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Final Report Summary - LAGSAL (Effect of sublethal thermal injury on the survival and re-growth of Salmonella enteritidis. Model development and application to eggs products)

LAGSAL. Effect of sublethal thermal injury on the survival and re-growth of Salmonella Enteritidis.
Salmonella enterica serovar Enteritidis is the cause of a worldwide increase in human salmonellosis. During the last three decades Salmonella Enteritidis was involved in a number of food poisoning outbreaks mainly associated with the consumption of meats and egg products. In recent years there has been an increase in consumer demand for fresh, minimally processed foods, but foodborne disease linked to ready-to-eat food has also increased. The Commission Regulation (EC) No. 2073/2005 and No. 1441/2007 on microbiological criteria for foodstuffs has established a series of food safety rules for ready to eat products. An increased interest in “hurdle technology” has been observed because of the increased market demand for minimally processed foods. Hurdle technology employs the combinations of various antibacterial treatments to limit the growth of spoilage bacteria, improving the microbial safety and maintaining the sensory and nutritional quality of food. Among these hurdles, mild heat treatment, low temperature, water activity, acidity, etc have been used for centuries. However, these treatments could leave cells damaged, but not inactivated, so they may be able to grow in favourable environmental conditions. Factors such as temperature of incubation and culture medium influence the capacity of cells to repair heat damage. The objective of this study was to determine the effect of adding NaCl during the sub-lethal heat treatment of Salmonella on adaptation to the subsequent growth environment. We used automated optical density (OD) measurements to quantify the variability of the cells response to stress. The results were validated with plate count measurements and micro-array data which showed significant changes at the molecular level.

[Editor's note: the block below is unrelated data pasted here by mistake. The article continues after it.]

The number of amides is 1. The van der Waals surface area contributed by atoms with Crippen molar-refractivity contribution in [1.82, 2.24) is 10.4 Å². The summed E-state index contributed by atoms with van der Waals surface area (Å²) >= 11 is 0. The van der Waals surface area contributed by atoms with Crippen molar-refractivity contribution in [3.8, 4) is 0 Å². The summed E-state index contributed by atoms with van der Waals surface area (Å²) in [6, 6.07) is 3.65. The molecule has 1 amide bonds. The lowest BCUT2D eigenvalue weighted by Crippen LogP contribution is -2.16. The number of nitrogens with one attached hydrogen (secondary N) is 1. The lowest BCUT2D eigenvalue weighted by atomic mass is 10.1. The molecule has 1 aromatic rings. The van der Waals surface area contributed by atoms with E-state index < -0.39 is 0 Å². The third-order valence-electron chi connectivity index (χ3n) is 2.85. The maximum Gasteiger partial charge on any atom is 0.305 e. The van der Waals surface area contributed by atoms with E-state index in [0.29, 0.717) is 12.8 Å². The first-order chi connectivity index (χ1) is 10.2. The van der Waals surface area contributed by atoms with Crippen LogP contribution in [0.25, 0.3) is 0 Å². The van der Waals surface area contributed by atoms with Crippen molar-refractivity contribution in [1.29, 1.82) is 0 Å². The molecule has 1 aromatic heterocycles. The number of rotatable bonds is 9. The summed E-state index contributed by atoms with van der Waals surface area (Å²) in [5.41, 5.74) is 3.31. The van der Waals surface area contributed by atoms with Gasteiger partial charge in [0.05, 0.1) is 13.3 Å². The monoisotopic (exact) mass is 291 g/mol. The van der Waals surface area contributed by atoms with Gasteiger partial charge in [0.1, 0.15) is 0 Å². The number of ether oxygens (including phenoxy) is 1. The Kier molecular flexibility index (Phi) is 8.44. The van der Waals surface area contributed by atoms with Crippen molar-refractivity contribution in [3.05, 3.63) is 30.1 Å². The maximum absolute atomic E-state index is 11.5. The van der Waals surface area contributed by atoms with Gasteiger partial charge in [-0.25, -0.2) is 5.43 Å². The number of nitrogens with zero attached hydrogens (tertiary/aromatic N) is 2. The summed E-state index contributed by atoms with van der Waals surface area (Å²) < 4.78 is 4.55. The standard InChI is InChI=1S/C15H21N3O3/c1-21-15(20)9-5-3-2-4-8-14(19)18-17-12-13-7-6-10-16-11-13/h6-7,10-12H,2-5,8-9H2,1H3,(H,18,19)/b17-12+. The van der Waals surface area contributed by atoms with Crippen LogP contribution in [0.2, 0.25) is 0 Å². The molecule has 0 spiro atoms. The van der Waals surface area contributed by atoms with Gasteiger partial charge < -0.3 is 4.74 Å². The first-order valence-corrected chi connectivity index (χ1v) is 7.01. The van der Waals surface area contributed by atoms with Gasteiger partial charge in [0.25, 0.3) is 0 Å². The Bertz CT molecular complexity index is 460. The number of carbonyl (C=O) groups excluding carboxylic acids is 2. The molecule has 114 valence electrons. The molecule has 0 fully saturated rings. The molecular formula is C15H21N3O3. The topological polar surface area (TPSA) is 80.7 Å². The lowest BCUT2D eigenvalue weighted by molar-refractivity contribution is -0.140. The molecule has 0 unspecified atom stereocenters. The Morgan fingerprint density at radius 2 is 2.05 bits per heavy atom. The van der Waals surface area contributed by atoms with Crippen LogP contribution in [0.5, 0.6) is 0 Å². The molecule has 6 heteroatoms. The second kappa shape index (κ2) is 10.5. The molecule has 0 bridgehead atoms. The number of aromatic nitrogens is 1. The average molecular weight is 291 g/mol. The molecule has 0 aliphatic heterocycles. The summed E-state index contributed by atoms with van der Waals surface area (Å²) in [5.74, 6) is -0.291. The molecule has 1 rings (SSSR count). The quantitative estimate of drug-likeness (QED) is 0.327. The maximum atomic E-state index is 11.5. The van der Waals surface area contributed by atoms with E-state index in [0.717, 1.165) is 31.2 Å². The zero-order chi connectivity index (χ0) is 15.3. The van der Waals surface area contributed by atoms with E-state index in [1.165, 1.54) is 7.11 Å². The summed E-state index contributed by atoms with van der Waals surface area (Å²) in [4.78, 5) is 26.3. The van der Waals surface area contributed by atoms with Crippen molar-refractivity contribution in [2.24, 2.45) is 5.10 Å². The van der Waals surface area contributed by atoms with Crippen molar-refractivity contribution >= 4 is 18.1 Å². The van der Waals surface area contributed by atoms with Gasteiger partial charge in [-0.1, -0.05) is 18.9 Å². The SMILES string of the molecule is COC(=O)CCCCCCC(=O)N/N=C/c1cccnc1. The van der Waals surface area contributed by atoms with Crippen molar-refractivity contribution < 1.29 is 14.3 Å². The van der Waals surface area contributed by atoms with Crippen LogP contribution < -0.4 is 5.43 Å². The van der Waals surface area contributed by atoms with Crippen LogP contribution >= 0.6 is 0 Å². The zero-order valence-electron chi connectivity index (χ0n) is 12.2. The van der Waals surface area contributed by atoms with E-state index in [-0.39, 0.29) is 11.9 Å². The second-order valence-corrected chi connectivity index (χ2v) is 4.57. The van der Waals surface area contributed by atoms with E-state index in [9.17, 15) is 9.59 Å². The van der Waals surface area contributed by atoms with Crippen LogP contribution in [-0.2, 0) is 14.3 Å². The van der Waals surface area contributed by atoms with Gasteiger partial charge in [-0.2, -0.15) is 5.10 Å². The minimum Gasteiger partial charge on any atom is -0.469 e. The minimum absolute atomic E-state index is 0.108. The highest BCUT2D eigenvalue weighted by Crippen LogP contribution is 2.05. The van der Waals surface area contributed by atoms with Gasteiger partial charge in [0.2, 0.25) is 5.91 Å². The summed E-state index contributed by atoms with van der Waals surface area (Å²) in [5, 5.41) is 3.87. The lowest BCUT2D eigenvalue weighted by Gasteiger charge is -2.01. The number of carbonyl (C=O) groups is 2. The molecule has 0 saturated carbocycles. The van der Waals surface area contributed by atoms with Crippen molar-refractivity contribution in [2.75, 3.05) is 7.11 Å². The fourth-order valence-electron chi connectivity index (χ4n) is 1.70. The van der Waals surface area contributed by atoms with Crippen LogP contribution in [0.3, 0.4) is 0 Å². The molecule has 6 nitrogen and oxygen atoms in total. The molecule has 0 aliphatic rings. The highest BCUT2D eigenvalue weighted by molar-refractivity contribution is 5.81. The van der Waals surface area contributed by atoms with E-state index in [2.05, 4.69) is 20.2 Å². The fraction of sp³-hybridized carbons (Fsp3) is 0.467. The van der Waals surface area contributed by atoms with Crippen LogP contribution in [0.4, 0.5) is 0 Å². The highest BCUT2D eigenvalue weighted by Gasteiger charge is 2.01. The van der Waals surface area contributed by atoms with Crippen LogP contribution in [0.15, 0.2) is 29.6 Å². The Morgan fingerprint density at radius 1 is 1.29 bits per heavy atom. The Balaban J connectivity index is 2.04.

Stationary phase cultures of Salmonella enterica subs. enterica serovar Enteritidis phage type 4 were used in the experiments. Tubes containing 10 ml of tryptone soya broth plus 0.3% yeast extract (TSYB) with NaCl concentrations of 0 or 8% (w/w) were used as heating media. The heat treatments were carried out in a water bath at 60°C for 30s. Tubes were submerged in the water bath to preheat and then injected with 100 µl cell suspension directly into the liquid using a precision syringe fitted with a long sterile needle. After the heating time, the tubes were removed from the bath and cooled rapidly in ice water. Appropriate dilutions of heated samples were inoculated into five tubes of each recovery medium. Recovery media consisted of TSYB containing NaCl concentrations from 0 to 9% (w/w). Tubes were incubated at 30°C. OD, plate count and micro-arrays measurements were some of the techniques used in this study.

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INSTITUTE OF FOOD RESEARCH
United Kingdom
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